Week Beginning Monday 15th April 2019

THIS MORNING’S LONDON LIFFE WHEAT FUTURES:

  • MAY 2019 – £162.50/T (£3.25/t higher on the week)
  • NOVEMBER 2019 – £148.25/T (£2.25/t higher on the week)
  • MAY 2020 – £153.40/T (£0.40/t higher on the week)
  • NOV 2020 – £149.50/T (£3.95/t higher on the week)

 

POUND Vs EURO

THIS MORNING – 1.1573

MONDAY 8TH APRIL – 1.1622

MONDAY 1ST APRIL – 1.1623

MONDAY 25TH MARCH – 1.1637

MONDAY 19TH MARCH – 1.1676

MONDAY 11TH MARCH – 1.1530

 

Old crop farm selling remains slow and end-user demand continues to wane; competitively priced maize corn imports are continuing to undermine domestic grain usage and recent estimates suggest that almost 2 million tonnes worth of maize corn has arrived into the country since harvest last year. Furthermore, the newly approved Brexit extension will allow for further imports without tariffs for a little longer yet.

 

The dry weather has continued throughout Europe for another week although there is some heavy rainfall planned for Northern Europe (including the UK) next week. Significant rainfall deficits are now being reports for Spain, Portugal and Morocco which may offer some short-term price support for the UK as challenges for the Spanish and Portuguese crops has historically resulted in increased exports to the region… Brexit depending of course.

A down-pour throughout Spain was received over the weekend but both surface and subsurface soil moisture remain below 2018 levels. More will be required here and on the rest of the continent to ease concerns.

 

Despite the increases on the LIFFE screen this morning, the physical ex-farm market is pretty much unchanged.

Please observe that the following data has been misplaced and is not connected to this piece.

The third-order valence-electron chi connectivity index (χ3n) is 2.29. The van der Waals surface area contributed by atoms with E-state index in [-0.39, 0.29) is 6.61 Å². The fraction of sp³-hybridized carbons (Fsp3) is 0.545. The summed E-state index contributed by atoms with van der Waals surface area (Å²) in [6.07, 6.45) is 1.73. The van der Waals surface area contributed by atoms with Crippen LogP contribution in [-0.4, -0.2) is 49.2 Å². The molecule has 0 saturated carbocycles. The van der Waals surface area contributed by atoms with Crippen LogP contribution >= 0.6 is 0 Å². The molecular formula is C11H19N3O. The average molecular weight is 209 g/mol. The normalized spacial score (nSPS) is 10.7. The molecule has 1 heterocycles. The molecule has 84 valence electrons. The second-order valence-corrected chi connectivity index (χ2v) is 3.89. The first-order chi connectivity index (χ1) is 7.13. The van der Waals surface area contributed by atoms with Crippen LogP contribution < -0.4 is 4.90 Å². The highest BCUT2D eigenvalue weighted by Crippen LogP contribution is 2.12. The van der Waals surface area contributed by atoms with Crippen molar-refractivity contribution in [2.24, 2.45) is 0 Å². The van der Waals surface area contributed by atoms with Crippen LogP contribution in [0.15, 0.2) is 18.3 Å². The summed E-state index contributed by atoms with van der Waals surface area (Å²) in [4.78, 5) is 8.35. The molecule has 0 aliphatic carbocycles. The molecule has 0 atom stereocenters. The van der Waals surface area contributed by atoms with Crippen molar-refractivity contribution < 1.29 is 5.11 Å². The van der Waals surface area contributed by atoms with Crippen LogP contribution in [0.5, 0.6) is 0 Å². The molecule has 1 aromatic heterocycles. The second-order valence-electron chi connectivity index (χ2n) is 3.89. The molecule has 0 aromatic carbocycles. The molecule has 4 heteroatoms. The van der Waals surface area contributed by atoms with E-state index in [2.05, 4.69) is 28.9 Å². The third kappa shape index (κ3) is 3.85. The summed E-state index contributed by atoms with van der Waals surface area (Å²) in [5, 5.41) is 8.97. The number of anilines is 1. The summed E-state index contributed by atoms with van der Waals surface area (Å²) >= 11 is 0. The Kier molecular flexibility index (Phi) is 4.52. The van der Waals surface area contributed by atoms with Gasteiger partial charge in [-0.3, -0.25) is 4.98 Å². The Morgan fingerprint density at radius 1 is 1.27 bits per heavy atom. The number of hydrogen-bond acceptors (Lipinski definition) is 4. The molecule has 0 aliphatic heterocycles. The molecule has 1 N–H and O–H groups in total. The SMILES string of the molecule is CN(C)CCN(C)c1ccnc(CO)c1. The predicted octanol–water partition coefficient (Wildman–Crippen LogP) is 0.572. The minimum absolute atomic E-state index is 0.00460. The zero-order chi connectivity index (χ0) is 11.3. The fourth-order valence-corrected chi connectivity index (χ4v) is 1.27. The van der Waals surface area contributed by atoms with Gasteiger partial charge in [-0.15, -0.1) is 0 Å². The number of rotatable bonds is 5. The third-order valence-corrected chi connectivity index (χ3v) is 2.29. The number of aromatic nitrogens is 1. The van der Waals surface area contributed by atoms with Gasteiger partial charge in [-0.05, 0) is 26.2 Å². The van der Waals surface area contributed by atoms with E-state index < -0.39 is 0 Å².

Feed wheat for spot collection is valued at £163.00/T ex-farm this morning, with £165.00/T ex-farm offered for June. Milling premiums appear to be increasing, with full specification group 3 soft wheats commanding an £8.00/T premium whilst full specification group 1 varieties are achieving a £25.00/T premium.

 

Whilst the latest WASDE report from the USDA showed only minimal changes this month, there are a few key points to be aware of:

  • US wheat ending stocks were revised up to over 29.5 million tonnes due to a slow export pace this season. If realised, this will be the third highest on record. The downward revisions to US wheat exports have supported EU exports, which have been raised by 1 million tonnes to 24 million tonnes. This increased export forecast leaves EU wheat ending stocks at minimum levels and the lowest since 2013.

Regardless, with a recovery in the area planted throughout the EU alongside favourable crop conditions, the above may only provide minimal, short-term price support for the EU. Old crop supplies need to remain competitive in order to effectively compete within the export market.

  • US maize corn ending stocks are also at their third highest level on record at 51.7 million tonnes.
  • Canadian rapeseed exports have been revised 1 million tonnes lower due to the break down in relationship between China and Canada. As a result, Canadian ending stocks are forecast at an all time high of 3.4 million tonnes.
  • Global ending stocks of OSR are forecast at the highest in five years.

Please see here to view the report in full:

https://www.usda.gov/oce/commodity/wasde/wasde0419.pdf

Please see here to see the comment from AHDB:

https://cereals.ahdb.org.uk/markets/market-news/2019/april/10/grain-market-daily-100419.aspx

 

As much as 30 inches of snow could potentially arrive over key US maize corn growing states early this week. So far this year, planting has yet to begin in Illinois due to earlier flooding delaying field work. Other states are also unable to make a start. However, whilst this may be frustrating, any concerns may be slightly premature at this stage. Last year, maize corn plantings by the end of April were hardly 30%, but by the end of May, more than 75% was drilled. We would therefore need to see significant delays before we see any market reaction. Furthermore, AHDB have reminded that “the recent wet weather has left soil moisture levels high, which could in fact provide a favourable outlook for the new crop once planted”.

 

Elsewhere, dry weather over in Russia is having the opposite affect and is providing an extended window for spring wheat drilling. As a result, the estimated spring wheat area this year is now forecast at 12.2 million hectares, a 1.7% increase on last season. The total wheat area is now forecast at a ten-year high and given the currently favourable conditions, wheat production for next season is now forecast at 78.6 million tonnes – a 9% increase on this season.

 

 

 

 

 

 


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